The Horror

Amish prosecuted because scissors ‘crossed state lines’…

Big Brother protects us from yet another crazed radical religious group.

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  • Fabio P.Barbieri

    Arrested is bad enough, but PROSECUTED? Where do they recruit these people, the local Bedlams?

    • Psy

      What? Yes they should have been prosecuted, though it should have been on a local level where the assaults were committed. Yes cutting someones hair without consent is assault and the issue of infringing on the religious freedoms and persecution of the victims. This is a hate crime in my opinion for religious non-conformity while the punishment of 15 years is an overreach by the judge. Hopefully an appeal will reduce the sentence but there is no excuse for bulling people into conformity like this.

      • Psy

        Wait a minute, what happened to the two accusations of rape against Mullet and some of the haircut victims were children as young as 13. Maybe the 15 year federal sentence is appropriate.

  • Kyle

    “In a September trial, Mullet was convicted of organizing a series of raids in 2011 against religious enemies and disobedient family members in which the men’s beards were forcibly sheared and women’s hair was cut.”

    The guy responsible for this heinous crime was named Mullet. Wow.

  • frjimt

    scissors of the world unite….. cutting hair, snipping babies (oh, sorry, fetus’) spinal cords…. before you know it, joe biden will be asking for a scissors background check!

    where are all the good quilters & barbers when we need them?!?

  • Pavel Chichikov

    Soviet joke:

    Guy comes back to the cell after receiving sentence. Cellmate asks: What did they give you?

    Fifteen years, is the reply.

    Fifteen? What for?

    For nothing.

    I don’t believe you. For nothing they give ten.

  • Claire

    Fifteen years is excessive and the hate crime prosecution is ridiculous, but to cut another person’s hair or beard off without their consent is assault. I’d press charges if someone cut my hair off without my permission, and I’m not having a particularly good hair day.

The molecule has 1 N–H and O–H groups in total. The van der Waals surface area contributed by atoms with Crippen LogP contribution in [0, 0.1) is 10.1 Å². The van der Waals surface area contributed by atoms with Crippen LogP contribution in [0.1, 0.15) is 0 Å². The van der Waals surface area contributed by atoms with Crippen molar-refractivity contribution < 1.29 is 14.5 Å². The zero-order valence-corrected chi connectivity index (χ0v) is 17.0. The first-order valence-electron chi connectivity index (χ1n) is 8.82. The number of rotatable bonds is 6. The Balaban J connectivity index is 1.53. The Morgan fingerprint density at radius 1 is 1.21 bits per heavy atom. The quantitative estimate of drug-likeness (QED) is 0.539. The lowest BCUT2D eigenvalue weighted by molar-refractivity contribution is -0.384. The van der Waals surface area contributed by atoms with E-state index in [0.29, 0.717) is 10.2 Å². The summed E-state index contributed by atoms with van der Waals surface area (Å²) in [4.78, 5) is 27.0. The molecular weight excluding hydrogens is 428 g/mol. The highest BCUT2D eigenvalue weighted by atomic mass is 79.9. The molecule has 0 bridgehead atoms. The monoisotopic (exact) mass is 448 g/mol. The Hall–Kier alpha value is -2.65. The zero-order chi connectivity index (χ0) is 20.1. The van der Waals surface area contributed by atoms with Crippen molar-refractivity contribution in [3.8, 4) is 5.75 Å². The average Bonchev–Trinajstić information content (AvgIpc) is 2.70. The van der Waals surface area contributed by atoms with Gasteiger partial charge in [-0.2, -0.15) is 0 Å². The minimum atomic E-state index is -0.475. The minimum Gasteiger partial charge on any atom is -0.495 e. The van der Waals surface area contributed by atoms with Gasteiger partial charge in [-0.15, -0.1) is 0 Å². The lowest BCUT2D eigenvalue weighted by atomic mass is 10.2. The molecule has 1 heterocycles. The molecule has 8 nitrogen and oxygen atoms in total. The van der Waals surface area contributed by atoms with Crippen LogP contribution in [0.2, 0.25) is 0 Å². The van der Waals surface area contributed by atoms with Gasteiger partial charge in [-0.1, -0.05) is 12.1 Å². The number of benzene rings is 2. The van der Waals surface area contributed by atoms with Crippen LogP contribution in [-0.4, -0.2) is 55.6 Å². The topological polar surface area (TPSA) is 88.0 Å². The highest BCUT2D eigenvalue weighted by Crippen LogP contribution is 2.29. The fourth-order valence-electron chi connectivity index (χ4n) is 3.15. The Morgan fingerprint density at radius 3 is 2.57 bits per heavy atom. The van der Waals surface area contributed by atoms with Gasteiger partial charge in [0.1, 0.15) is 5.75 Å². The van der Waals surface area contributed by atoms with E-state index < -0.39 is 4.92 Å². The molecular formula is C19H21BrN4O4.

• Beccolina

      Like Psy says above, it makes sense as a local case, not federal. If I understand the article correctly, hate crime legislation that depended upon something involved int he crime crossing state lines was used to make it a federal case instead of local. That put a lot of power and money on the side prosecuting. It seems out of proportion and ridiculous. The feds don’t like the Amish at all. They came down on them over raw milk in massive, out-of-proportion power-showing, too. I wish the federal government would stay out of my kitchen.

      On a side note, I was in Laramie, WY, as a student when Mathew Shepard was murdered, and while I see where it clearly contributes to hate crime legislation, I don’t know why it’s connected with anything about crossing state lines.

      • Psy

        “I don’t know why it’s connected with anything about crossing state lines.”

        It wasn’t a spontaneous event that just happened while they were in that other state. I was premeditated and prepared for before they left their home state making it a federal issue.

        • Beccolina

          Ah. I had forgotten that they cross state lines for that. It’s so common in Laramie to cross to CO for hiking or sledding, etc, that it’s easy to forget. No less vile, no matter where it happened.